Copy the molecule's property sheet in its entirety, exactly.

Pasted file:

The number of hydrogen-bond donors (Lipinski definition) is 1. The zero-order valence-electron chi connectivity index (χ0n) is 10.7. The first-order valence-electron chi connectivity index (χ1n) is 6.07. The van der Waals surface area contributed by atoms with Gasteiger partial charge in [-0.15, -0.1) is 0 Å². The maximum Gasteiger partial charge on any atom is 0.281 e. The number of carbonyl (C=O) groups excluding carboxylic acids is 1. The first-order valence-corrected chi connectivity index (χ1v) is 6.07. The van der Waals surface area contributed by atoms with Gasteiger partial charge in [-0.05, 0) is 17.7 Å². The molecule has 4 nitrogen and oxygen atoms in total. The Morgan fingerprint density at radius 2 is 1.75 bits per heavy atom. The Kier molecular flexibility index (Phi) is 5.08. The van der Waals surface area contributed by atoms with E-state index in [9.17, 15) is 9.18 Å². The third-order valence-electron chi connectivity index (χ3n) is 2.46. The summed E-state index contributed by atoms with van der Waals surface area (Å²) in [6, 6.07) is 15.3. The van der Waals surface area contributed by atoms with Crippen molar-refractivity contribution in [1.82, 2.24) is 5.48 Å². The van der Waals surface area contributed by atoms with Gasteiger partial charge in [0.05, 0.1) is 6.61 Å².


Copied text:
The number of hydrogen-bond donors (Lipinski definition) is 1. The zero-order valence-electron chi connectivity index (χ0n) is 10.7. The first-order valence-electron chi connectivity index (χ1n) is 6.07. The van der Waals surface area contributed by atoms with Gasteiger partial charge in [-0.15, -0.1) is 0 Å². The maximum Gasteiger partial charge on any atom is 0.281 e. The number of carbonyl (C=O) groups excluding carboxylic acids is 1. The first-order valence-corrected chi connectivity index (χ1v) is 6.07. The van der Waals surface area contributed by atoms with Gasteiger partial charge in [-0.05, 0) is 17.7 Å². The molecule has 4 nitrogen and oxygen atoms in total. The Morgan fingerprint density at radius 2 is 1.75 bits per heavy atom. The Kier molecular flexibility index (Phi) is 5.08. The van der Waals surface area contributed by atoms with E-state index in [9.17, 15) is 9.18 Å². The third-order valence-electron chi connectivity index (χ3n) is 2.46. The summed E-state index contributed by atoms with van der Waals surface area (Å²) in [6, 6.07) is 15.3. The van der Waals surface area contributed by atoms with Crippen molar-refractivity contribution in [1.82, 2.24) is 5.48 Å². The van der Waals surface area contributed by atoms with Gasteiger partial charge in [0.05, 0.1) is 6.61 Å².